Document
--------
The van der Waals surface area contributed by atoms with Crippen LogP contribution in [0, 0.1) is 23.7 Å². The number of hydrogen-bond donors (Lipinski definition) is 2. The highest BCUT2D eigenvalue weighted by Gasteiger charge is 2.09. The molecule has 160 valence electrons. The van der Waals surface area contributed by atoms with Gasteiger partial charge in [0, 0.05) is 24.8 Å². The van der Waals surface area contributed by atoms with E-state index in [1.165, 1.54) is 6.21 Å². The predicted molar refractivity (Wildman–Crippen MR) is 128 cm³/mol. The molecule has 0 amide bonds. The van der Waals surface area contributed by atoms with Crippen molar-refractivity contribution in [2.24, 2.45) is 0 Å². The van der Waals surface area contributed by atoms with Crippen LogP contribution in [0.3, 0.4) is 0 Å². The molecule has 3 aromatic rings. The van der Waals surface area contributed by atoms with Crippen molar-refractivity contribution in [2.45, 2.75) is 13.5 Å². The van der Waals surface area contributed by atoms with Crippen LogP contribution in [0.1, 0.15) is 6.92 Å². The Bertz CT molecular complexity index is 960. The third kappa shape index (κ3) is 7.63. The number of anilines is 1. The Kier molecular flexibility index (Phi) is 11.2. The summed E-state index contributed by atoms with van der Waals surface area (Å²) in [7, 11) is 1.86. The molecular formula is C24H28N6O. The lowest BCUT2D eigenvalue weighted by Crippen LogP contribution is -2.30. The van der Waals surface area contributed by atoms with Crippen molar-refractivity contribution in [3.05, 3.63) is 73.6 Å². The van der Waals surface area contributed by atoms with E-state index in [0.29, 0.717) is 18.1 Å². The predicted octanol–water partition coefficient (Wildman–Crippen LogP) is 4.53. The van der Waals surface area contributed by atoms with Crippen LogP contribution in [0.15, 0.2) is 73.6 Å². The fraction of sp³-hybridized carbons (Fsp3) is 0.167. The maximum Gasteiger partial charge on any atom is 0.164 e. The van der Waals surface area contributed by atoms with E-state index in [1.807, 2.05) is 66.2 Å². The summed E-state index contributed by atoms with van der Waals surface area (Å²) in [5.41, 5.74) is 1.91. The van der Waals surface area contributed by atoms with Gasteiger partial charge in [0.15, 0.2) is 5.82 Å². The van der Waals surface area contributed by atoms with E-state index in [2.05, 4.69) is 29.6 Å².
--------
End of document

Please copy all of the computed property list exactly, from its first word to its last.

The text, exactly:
The van der Waals surface area contributed by atoms with Crippen LogP contribution in [0, 0.1) is 23.7 Å². The number of hydrogen-bond donors (Lipinski definition) is 2. The highest BCUT2D eigenvalue weighted by Gasteiger charge is 2.09. The molecule has 160 valence electrons. The van der Waals surface area contributed by atoms with Gasteiger partial charge in [0, 0.05) is 24.8 Å². The van der Waals surface area contributed by atoms with E-state index in [1.165, 1.54) is 6.21 Å². The predicted molar refractivity (Wildman–Crippen MR) is 128 cm³/mol. The molecule has 0 amide bonds. The van der Waals surface area contributed by atoms with Crippen molar-refractivity contribution in [2.24, 2.45) is 0 Å². The van der Waals surface area contributed by atoms with Crippen LogP contribution in [0.3, 0.4) is 0 Å². The molecule has 3 aromatic rings. The van der Waals surface area contributed by atoms with Crippen molar-refractivity contribution in [2.45, 2.75) is 13.5 Å². The van der Waals surface area contributed by atoms with Crippen LogP contribution in [0.1, 0.15) is 6.92 Å². The Bertz CT molecular complexity index is 960. The third kappa shape index (κ3) is 7.63. The number of anilines is 1. The Kier molecular flexibility index (Phi) is 11.2. The summed E-state index contributed by atoms with van der Waals surface area (Å²) in [7, 11) is 1.86. The molecular formula is C24H28N6O. The lowest BCUT2D eigenvalue weighted by Crippen LogP contribution is -2.30. The van der Waals surface area contributed by atoms with Crippen molar-refractivity contribution in [3.05, 3.63) is 73.6 Å². The van der Waals surface area contributed by atoms with E-state index in [0.29, 0.717) is 18.1 Å². The predicted octanol–water partition coefficient (Wildman–Crippen LogP) is 4.53. The van der Waals surface area contributed by atoms with Crippen LogP contribution in [0.15, 0.2) is 73.6 Å². The fraction of sp³-hybridized carbons (Fsp3) is 0.167. The maximum Gasteiger partial charge on any atom is 0.164 e. The van der Waals surface area contributed by atoms with E-state index in [1.807, 2.05) is 66.2 Å². The summed E-state index contributed by atoms with van der Waals surface area (Å²) in [5.41, 5.74) is 1.91. The van der Waals surface area contributed by atoms with Gasteiger partial charge in [0.15, 0.2) is 5.82 Å². The van der Waals surface area contributed by atoms with E-state index in [2.05, 4.69) is 29.6 Å².